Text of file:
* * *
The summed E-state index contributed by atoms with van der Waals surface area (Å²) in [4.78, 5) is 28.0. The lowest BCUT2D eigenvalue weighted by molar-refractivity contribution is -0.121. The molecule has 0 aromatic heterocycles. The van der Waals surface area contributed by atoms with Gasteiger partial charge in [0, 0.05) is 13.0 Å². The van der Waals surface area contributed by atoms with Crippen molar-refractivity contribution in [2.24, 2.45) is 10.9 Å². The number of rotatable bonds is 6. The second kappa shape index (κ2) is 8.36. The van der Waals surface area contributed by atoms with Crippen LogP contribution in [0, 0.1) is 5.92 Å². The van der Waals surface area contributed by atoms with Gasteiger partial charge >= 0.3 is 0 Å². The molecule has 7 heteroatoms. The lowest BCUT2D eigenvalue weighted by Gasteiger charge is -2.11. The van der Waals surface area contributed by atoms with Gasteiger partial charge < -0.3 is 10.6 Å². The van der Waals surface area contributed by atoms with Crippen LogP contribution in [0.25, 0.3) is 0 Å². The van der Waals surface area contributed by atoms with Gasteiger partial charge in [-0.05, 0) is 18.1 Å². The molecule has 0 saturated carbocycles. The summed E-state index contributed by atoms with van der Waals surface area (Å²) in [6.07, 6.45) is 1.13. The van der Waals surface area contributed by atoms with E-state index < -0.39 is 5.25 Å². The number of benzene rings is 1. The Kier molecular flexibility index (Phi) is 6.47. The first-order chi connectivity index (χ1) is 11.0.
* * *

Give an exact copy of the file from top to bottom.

The summed E-state index contributed by atoms with van der Waals surface area (Å²) in [4.78, 5) is 28.0. The lowest BCUT2D eigenvalue weighted by molar-refractivity contribution is -0.121. The molecule has 0 aromatic heterocycles. The van der Waals surface area contributed by atoms with Gasteiger partial charge in [0, 0.05) is 13.0 Å². The van der Waals surface area contributed by atoms with Crippen molar-refractivity contribution in [2.24, 2.45) is 10.9 Å². The number of rotatable bonds is 6. The second kappa shape index (κ2) is 8.36. The van der Waals surface area contributed by atoms with Crippen LogP contribution in [0, 0.1) is 5.92 Å². The van der Waals surface area contributed by atoms with Gasteiger partial charge >= 0.3 is 0 Å². The molecule has 7 heteroatoms. The lowest BCUT2D eigenvalue weighted by Gasteiger charge is -2.11. The van der Waals surface area contributed by atoms with Gasteiger partial charge < -0.3 is 10.6 Å². The van der Waals surface area contributed by atoms with Crippen LogP contribution in [0.25, 0.3) is 0 Å². The van der Waals surface area contributed by atoms with Gasteiger partial charge in [-0.05, 0) is 18.1 Å². The molecule has 0 saturated carbocycles. The summed E-state index contributed by atoms with van der Waals surface area (Å²) in [6.07, 6.45) is 1.13. The van der Waals surface area contributed by atoms with E-state index < -0.39 is 5.25 Å². The number of benzene rings is 1. The Kier molecular flexibility index (Phi) is 6.47. The first-order chi connectivity index (χ1) is 11.0.